Ecommerce buyers are smart. They know that many brands will offer a small discount if they sign up for a newsletter or share their email address. And so they sign up, planning to ignore your emails, relegate them to spam, or unsubscribe immediately. But only after taking advantage of that great discount. As a B2C marketer, this should worry you. All too quickly, pricing becomes a race to the bottom. By immediately offering a discount to new customers, you devalue your products, hurt your margins, and condition buyers to expect a discount every time they buy. A discount may help you build your email, but it hurts your brand in the long run. Luckily, it’s not the only way to get your customers to opt in. Instead of bribing your buyers to engage with your brand, think about email marketing as something they should want to get in their inbox. You can find a way to get your audience excited about signing up for your emails, rather than expecting to get a reward in return. Learn how to show buyers the value of opting in without ever offering a product discount.

1. Be the first to know

Rather than giving a discount right away, show your customers that by signing up for your email marketing, they’ll be joining an exclusive club. Offer them early access to new products, news about exciting offerings from your brand, and exclusive experiences just for subscribers. If your buyers are feeling the pain of FOMO, they’ll be all too happy to sign up for your newsletter to get the latest updates.

FOMOPopup

This example from Wanderlust & Co takes the FOMO literally and makes sure that their buyers feel part of an exclusive community. If you give your email, you join the #WCOgirlgang, an active Instagram community that shares beautiful and inspiring travel photos. By signing up for their emails, buyers get to be part of that cool and exciting club — and aren’t just looking for a discount.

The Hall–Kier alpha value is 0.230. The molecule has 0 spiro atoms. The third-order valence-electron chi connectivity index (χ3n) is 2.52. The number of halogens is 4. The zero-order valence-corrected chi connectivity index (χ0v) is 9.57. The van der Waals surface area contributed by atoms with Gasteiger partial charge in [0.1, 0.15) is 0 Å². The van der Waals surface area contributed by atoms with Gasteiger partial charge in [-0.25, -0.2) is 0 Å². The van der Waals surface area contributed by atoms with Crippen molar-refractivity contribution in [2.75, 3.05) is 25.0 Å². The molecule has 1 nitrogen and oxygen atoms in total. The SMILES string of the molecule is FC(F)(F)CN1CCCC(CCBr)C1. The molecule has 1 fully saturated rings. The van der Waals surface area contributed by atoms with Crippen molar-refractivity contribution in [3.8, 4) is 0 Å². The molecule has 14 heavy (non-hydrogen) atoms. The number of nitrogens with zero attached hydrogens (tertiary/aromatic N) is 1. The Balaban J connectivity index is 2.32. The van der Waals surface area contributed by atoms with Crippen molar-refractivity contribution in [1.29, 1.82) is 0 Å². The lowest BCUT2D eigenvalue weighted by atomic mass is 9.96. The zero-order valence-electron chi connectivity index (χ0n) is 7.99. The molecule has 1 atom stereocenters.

2. Save products easily

For customers who are thinking about making a purchase, but aren’t ready to pull the trigger just yet, try to convince them to set up an account on your site. How exactly? Offer them benefits for creating an account. Show them a list of the products they’ve browsed or added to cart, and offer to save those products for later.

LancomeSignIn

This example from Lancome is great because it shows an easy, social login process and helps buyers create a wishlist of products they may like to buy along with other benefits. Creating an account isn’t annoying to the Lancome buyers, but is a valuable part of the user experience on the site. Customers can go back, look at the products they’ve considered, and make an informed choice. Even better for your brand, you’ll be able to collect valuable customer data about when they create an account, including name, email, and what type of products they’re interested in buying.

3. Earn rewards faster

The other offer that will often convince buyers to share their email is the possibility of earning valuable rewards from your brand. Instead of a straight-up discount, get your buyers to sign up for your rewards program instead. This will be less of an immediate hit to your bottom line, and will be perceived as more valuable to your customers.

ZapposRewards

A program like Zappos Rewards shows you example how it can be done. By signing up for the program, their buyers get free expedited shipping, early access to sales, and earn points that eventually add up to tons of benefits — all without offering a discount! In addition to giving you the email of your buyer, these programs help you understand the buyers’ journey, gather data on them throughout their lifecycle, and cultivate long-term customer loyalty. It’s truly a win-win-win. While you may still want to occasionally offer a discount to your buyers, make sure you’re doing it thoughtfully. Instead of assuming that you have to give a discount to get an email, try thinking a bit more creatively. There are many ways you can show your buyers the value of opting in for your email marketing.

Cara Hogan is the Content Strategist at Zaius, where she focuses on how technology can drive business growth. She is a grammar perfectionist, a data enthusiast, and a rock climber.

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